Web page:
This trajectory of ever grander storytelling arguably reached its peak when Robin Hood was projected in Technicolor for The Adventures of Robin Hood (1938). Elevating previous standards set by Fairbanks, this time Errol Flynn brought the character to life and, for the first time, into the era of sound and colour. Now audiences could hear the iconic character and see the green leaves of Sherwood in “glorious technicolour”. Through the direction of Michael Curtiz, the supporting acting of Olivia DeHavilland and Claude Rains, and Academy Award winning editing, music and set design, these stories, first told 800 years prior, were now perfectly fitting of the time. Again, the clear values presented alongside captivating action proved a winning combination, off the back of the Great Depression and approaching the dawn of WWII, these moral values had greater relevance than ever before. The iterations of the story released on screen in the following decades would fail to match the success of the 1938 film, often falling off the balancing act of action and character by leaning too far into humour and pantomime, the vivid greens of technicolour then looking more garish than heroic.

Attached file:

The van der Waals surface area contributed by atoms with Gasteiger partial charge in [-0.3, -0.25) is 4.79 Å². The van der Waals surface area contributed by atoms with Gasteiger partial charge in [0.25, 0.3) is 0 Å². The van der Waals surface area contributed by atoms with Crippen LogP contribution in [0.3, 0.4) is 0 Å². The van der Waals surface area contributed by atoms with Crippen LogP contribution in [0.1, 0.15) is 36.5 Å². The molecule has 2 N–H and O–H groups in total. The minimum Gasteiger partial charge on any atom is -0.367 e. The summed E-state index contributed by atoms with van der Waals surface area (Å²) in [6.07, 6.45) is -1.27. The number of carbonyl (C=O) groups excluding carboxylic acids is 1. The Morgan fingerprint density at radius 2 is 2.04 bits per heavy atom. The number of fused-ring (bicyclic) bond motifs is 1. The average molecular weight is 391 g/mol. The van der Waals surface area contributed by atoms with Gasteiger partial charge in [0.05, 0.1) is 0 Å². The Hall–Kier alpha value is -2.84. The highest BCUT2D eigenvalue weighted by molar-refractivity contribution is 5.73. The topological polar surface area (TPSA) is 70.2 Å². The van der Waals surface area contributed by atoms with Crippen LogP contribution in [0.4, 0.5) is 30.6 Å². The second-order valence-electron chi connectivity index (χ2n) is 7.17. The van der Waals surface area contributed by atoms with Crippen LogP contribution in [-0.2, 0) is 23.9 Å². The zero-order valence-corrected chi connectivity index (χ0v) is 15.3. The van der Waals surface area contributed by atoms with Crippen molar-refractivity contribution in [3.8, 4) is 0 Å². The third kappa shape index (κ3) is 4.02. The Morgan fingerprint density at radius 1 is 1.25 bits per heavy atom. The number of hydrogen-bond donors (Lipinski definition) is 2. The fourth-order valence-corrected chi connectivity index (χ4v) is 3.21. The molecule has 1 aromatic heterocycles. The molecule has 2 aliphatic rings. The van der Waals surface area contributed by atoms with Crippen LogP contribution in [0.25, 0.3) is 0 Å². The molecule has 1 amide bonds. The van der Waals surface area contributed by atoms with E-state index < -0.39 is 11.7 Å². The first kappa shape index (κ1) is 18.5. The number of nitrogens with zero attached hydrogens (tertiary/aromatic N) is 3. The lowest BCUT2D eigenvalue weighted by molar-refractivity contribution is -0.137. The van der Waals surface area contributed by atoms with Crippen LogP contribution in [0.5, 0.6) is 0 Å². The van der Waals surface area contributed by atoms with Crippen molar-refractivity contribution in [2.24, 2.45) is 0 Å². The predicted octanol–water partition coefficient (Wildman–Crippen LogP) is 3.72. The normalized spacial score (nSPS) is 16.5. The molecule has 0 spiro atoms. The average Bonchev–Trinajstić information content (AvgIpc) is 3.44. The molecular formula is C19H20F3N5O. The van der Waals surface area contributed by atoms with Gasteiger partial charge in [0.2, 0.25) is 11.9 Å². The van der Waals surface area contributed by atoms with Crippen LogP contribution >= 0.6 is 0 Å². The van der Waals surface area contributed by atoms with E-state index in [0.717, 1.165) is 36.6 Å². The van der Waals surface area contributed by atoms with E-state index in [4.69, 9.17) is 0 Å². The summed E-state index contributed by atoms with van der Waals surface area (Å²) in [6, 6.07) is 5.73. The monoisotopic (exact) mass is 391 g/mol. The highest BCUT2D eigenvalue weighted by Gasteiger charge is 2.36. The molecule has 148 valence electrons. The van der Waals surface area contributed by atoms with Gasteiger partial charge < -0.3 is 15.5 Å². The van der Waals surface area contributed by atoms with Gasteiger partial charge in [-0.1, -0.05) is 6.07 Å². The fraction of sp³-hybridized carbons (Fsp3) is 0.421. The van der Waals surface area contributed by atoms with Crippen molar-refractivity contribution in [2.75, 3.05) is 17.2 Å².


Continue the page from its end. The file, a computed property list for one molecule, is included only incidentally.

As is often the case in cinema, the success of one film leads to a succession of copycat films to be created in the following years. All in all, ten Robin Hood films were created in the following thirty years, some so blatant in their copying that they borrowed sets from one another’s films. This period from the forties through to the end of the sixties offered nothing new to the story, gone was the method used in 1922 and 1938, the character had entered a stage of fatigue and belonged more on afternoon TV than the big screen. 

With this in mind, we can appreciate even more the originality of Disney’s Robin Hood (1973). Finally a new take on the story had arrived, returning to the tale’s roots and working with the best elements of Flynn’s portrayal of the character 35 years prior. This iteration, although featuring no people at all, is perhaps the most human take on the tale. It is interesting to consider the cartoon’s ability to bring stories of this kind to life; we are able to empathise with animated animals far more than the overly theatrical acting of the forties and fifties Hood films. Though Disney’s was the first feature length animated Robin Hood, there had already been many cartoon Robins. From Looney Tunes to Popeye, the humour of the character translates well to animation. It is however, of all these animated versions, the Disney picture that manages the essential feat of humour and heart. For these reasons it is the only Robin Hood feature that often rivals Flynn’s portrayal for the best performance.